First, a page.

How does Haskell printf work?

The trick is to use type classes. In the case of printf, the key is the PrintfType type class. It does not expose any methods, but the important part is in the types anyway.

class PrintfType r
printf :: PrintfType r => String -> r

So printf has an overloaded return type. In the trivial case, we have no extra arguments, so we need to be able to instantiate r to IO (). For this, we have the instance

instance PrintfType (IO ())

Next, in order to support a variable number of arguments, we need to use recursion at the instance level. In particular we need an instance so that if r is a PrintfType, a function type x -> r is also a PrintfType.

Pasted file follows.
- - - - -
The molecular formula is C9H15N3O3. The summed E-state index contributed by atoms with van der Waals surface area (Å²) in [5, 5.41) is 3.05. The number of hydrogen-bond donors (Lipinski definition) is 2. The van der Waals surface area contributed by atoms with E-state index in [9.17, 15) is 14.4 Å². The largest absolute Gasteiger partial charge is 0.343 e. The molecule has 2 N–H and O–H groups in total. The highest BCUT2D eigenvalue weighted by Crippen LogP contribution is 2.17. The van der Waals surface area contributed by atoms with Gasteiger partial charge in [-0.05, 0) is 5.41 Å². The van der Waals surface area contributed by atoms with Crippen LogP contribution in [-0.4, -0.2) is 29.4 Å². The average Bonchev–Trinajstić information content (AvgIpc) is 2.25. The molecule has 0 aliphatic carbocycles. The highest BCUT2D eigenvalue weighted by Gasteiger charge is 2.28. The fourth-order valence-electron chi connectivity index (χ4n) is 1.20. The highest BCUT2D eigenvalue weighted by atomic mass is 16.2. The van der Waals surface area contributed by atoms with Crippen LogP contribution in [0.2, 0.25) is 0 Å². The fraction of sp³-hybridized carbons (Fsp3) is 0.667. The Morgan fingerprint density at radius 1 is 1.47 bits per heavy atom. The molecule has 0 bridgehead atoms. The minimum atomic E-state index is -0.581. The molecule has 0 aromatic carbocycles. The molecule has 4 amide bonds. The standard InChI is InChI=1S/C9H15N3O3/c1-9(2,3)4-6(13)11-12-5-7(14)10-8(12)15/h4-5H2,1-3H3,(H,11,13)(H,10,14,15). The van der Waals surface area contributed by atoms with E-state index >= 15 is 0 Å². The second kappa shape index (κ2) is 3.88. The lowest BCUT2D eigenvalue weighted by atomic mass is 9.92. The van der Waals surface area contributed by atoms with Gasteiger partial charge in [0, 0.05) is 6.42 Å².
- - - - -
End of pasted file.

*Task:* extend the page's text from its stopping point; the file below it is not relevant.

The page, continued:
-- instance PrintfType r => PrintfType (x -> r)

Of course, we only want to support arguments which can actually be formatted. That’s where the second type class PrintfArg comes in. So the actual instance is

instance (PrintfArg x, PrintfType r) => PrintfType (x -> r)

Here’s a simplified version which takes any number of arguments in the Show class and just prints them:

{-# LANGUAGE FlexibleInstances #-}

foo :: FooType a => a
foo = bar (return ())

class FooType a where
    bar :: IO () -> a

instance FooType (IO ()) where
    bar = id

instance (Show x, FooType r) => FooType (x -> r) where
    bar s x = bar (s >> print x)

Here, bar takes an IO action which is built up recursively until there are no more arguments, at which point we simply execute it.

*Main> foo 3 :: IO ()
*Main> foo 3 "hello" :: IO ()
*Main> foo 3 "hello" True :: IO ()

QuickCheck also uses the same technique, where the Testable class has an instance for the base case Bool, and a recursive one for functions which take arguments in the Arbitrary class.

class Testable a
instance Testable Bool
instance (Arbitrary x, Testable r) => Testable (x -> r) 

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